In Etrian Mystery Dungeon, you’re an adventurer who journeys to the bustling town of Aslarga to realize their dreams and hopes. Once there, it quickly becomes apparent with what troubles Aslarga is besieged, and why adventurers have become so sought after in the town. This gives our entrepreneurial protagonist an idea: create a guild for other adventurers to join, and help the town with its problems.
The gameplay closely follows Chunsoft’s other roguelike Mystery Dungeon games, such as Shiren the Wanderer (going so far as to even have a class named after that title). The player can bring three other adventurers along on his forays into randomized dungeon layouts. While venturing the depths of the dungeon, the lead character of the player’s party will get hungry—how hungry depends on who the player is controlling, and how much they have been moving—which hunger is remedied by eating food, but also by picking up drops of amber in the dungeons, which will also restore TP for skills/magic. Movement is turn-based, so once the player is near a monster, the game follows a turn order. This is great for a more strategic approach to gameplay.
What really makes fighting and combat exceptional is Etrian‘s iconic skill trees for the various classes. Mixing proper classes for a party can yield ridiculous results depending on the situation. This relies on the user picking the right skills for their particular strategy, in order to make it more effective. To also aid on your adventure is the ability to utilize blast skills, which uses a gauge from that ranges from 0-5. This raises when you attack, get attacked, and pick up amber. Blast skills can unleash orders to the whole party, heal members, give the ability to control each member individually, do a major attack to the room, etc. These are pretty cool and nifty skills to utilize, especially as the game continues, where you have the ability to get new class specific tomes that can change the tide of battle.
The computer AI is fairly decent at maneuvering on the battlefield and determining proper skills for situations. However, there are a few issues with the AI, which seemingly happen at random, some of which can easily kill the whole party. One of these issues is that party members will sometimes stop attacking enemies and become punching bags as all enemies gang up on them.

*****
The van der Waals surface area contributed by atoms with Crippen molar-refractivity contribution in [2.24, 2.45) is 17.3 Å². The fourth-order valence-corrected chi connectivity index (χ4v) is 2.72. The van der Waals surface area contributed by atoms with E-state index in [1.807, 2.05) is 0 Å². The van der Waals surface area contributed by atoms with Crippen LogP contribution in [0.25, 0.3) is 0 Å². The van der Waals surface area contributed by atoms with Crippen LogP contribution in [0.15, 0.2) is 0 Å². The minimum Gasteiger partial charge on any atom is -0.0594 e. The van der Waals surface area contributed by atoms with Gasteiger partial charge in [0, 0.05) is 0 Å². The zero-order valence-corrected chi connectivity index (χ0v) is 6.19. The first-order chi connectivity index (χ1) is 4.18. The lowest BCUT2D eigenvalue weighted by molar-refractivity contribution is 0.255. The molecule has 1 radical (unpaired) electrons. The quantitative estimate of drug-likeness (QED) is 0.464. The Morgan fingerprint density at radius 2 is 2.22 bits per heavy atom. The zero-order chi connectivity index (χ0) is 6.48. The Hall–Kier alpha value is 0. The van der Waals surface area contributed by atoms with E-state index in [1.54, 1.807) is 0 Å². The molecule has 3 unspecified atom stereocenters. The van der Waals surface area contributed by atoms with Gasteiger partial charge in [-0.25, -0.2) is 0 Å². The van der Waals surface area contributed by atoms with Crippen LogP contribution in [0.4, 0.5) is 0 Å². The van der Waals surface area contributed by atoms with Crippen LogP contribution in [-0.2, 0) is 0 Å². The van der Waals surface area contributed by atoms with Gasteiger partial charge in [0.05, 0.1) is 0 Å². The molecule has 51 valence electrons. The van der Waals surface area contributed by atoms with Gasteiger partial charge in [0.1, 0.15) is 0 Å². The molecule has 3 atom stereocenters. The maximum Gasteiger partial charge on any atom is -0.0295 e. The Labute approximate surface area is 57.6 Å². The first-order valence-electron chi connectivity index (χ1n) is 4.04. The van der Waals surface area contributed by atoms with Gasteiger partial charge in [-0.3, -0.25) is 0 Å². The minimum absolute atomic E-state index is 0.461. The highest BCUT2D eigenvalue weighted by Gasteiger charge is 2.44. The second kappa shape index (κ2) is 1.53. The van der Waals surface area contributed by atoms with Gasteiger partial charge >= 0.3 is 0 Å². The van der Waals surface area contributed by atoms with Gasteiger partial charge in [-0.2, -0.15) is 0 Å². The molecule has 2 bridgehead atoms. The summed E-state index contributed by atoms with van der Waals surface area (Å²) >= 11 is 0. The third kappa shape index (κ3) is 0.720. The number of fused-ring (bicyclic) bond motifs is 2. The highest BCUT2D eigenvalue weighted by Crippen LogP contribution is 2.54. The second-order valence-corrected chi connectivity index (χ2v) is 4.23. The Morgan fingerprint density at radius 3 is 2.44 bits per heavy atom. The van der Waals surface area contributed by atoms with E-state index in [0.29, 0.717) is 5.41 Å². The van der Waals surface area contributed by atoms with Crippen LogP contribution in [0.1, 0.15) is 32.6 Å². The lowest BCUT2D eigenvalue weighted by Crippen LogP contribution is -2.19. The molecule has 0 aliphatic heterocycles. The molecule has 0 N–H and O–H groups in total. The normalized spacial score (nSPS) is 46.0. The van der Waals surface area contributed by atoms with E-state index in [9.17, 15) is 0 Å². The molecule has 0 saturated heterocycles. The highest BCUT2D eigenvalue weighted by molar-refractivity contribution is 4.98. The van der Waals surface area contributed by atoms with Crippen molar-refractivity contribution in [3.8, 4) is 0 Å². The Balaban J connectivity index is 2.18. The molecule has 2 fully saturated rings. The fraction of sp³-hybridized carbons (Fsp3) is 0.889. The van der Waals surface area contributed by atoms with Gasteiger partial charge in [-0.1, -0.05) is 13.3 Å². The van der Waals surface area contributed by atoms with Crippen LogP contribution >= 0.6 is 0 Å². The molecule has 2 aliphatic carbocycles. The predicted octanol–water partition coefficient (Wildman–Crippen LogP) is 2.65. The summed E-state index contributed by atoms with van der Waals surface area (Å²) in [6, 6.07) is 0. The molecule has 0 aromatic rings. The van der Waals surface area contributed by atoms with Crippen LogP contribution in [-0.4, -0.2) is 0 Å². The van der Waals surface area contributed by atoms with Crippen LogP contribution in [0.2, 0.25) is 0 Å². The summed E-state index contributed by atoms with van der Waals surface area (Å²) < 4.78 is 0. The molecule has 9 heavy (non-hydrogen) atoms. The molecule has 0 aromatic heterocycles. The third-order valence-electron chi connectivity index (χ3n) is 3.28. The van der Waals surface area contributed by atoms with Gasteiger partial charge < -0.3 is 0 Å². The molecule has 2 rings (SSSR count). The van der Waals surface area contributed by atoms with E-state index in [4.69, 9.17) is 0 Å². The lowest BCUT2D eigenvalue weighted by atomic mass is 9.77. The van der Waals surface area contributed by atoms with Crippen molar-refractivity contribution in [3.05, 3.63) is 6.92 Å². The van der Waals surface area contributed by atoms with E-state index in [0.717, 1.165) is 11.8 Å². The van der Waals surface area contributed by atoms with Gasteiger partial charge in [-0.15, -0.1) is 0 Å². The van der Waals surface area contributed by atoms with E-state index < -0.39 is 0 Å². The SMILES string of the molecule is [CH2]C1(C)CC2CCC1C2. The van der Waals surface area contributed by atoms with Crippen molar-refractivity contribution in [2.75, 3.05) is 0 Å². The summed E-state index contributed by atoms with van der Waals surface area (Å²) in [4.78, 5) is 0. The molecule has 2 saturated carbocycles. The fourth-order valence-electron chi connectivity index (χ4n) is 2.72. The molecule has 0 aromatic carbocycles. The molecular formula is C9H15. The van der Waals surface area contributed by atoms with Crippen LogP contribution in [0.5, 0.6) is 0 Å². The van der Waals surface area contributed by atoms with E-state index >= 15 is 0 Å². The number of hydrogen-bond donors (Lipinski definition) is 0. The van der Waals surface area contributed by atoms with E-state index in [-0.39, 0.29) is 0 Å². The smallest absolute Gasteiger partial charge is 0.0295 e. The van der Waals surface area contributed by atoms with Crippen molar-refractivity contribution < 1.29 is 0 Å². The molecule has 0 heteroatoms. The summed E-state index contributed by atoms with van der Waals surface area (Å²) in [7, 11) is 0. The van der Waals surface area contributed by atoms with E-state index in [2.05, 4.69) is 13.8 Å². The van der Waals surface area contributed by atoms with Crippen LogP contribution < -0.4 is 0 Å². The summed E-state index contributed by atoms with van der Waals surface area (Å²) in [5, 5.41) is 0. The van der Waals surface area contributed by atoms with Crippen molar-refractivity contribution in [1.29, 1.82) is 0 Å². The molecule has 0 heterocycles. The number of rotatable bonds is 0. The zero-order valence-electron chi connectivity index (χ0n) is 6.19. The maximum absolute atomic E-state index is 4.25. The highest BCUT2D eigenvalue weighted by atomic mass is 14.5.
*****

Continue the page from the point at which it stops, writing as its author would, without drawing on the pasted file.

Another such issue is that if a party member is a space or more away from the party, there’s a chance that the party member will run randomly to a different area. The player can take control of that member, but when returning to the team, another team member will begin to run away on their own, which will waste FP (leading to hunger). It seems to be a pathfinding error of some sort. If this is intended as an added aspect of AI behavior, perhaps it should have been detailed somewhere. It does add some extra challenge to gameplay, but is also annoying.
Despite those two nuisances, dungeon exploration is fun. Players will also meet random adventurers that can help out if the party has space remaining. Exploration could perhaps have aimed for more randomness, however, which is what makes roguelike games so engaging. Etrian plays it more safe, opting simply for randomized dungeon layouts, which follow similar formations and standard traps. What is a cool twist is the ability to create forts on the map, which will lock the layout of a dungeon. Players can choose what type of fort to build, for example, whether to have a stat-boosting fort or to create a searching fort for easy transportation from Aslarga.